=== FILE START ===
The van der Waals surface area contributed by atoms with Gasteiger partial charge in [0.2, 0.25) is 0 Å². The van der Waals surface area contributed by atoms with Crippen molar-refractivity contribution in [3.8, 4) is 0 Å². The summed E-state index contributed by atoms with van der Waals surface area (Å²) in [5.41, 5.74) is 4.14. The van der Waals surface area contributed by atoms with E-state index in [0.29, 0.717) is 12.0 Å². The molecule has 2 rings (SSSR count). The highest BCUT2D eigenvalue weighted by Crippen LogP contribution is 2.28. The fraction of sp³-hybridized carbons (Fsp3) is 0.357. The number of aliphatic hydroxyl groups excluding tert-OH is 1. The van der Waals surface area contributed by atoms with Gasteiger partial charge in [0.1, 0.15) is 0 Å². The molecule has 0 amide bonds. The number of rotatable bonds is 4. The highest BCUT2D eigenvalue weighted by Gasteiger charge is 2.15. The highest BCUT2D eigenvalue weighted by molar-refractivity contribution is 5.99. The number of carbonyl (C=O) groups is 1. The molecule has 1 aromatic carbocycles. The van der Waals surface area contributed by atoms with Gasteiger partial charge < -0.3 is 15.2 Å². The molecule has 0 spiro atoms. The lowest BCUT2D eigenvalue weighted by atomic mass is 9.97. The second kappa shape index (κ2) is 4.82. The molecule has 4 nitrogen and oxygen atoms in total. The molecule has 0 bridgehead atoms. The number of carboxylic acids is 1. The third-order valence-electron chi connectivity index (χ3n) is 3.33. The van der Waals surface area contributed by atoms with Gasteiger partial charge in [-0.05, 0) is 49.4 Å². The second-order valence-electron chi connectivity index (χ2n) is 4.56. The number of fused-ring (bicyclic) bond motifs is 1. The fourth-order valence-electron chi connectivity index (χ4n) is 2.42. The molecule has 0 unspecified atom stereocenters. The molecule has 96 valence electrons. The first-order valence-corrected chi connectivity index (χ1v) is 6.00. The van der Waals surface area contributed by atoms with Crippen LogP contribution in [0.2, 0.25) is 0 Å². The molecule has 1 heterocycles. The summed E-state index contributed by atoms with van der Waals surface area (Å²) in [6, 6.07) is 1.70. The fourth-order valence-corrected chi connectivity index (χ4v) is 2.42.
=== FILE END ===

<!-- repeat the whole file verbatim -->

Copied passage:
The van der Waals surface area contributed by atoms with Gasteiger partial charge in [0.2, 0.25) is 0 Å². The van der Waals surface area contributed by atoms with Crippen molar-refractivity contribution in [3.8, 4) is 0 Å². The summed E-state index contributed by atoms with van der Waals surface area (Å²) in [5.41, 5.74) is 4.14. The van der Waals surface area contributed by atoms with E-state index in [0.29, 0.717) is 12.0 Å². The molecule has 2 rings (SSSR count). The highest BCUT2D eigenvalue weighted by Crippen LogP contribution is 2.28. The fraction of sp³-hybridized carbons (Fsp3) is 0.357. The number of aliphatic hydroxyl groups excluding tert-OH is 1. The van der Waals surface area contributed by atoms with Gasteiger partial charge in [0.1, 0.15) is 0 Å². The molecule has 0 amide bonds. The number of rotatable bonds is 4. The highest BCUT2D eigenvalue weighted by Gasteiger charge is 2.15. The highest BCUT2D eigenvalue weighted by molar-refractivity contribution is 5.99. The number of carbonyl (C=O) groups is 1. The molecule has 1 aromatic carbocycles. The van der Waals surface area contributed by atoms with Gasteiger partial charge < -0.3 is 15.2 Å². The molecule has 0 spiro atoms. The lowest BCUT2D eigenvalue weighted by atomic mass is 9.97. The second kappa shape index (κ2) is 4.82. The molecule has 4 nitrogen and oxygen atoms in total. The molecule has 0 bridgehead atoms. The number of carboxylic acids is 1. The third-order valence-electron chi connectivity index (χ3n) is 3.33. The van der Waals surface area contributed by atoms with Gasteiger partial charge in [-0.05, 0) is 49.4 Å². The second-order valence-electron chi connectivity index (χ2n) is 4.56. The number of fused-ring (bicyclic) bond motifs is 1. The fourth-order valence-electron chi connectivity index (χ4n) is 2.42. The molecule has 0 unspecified atom stereocenters. The molecule has 96 valence electrons. The first-order valence-corrected chi connectivity index (χ1v) is 6.00. The van der Waals surface area contributed by atoms with Crippen LogP contribution in [0.2, 0.25) is 0 Å². The molecule has 1 heterocycles. The summed E-state index contributed by atoms with van der Waals surface area (Å²) in [6, 6.07) is 1.70. The fourth-order valence-corrected chi connectivity index (χ4v) is 2.42.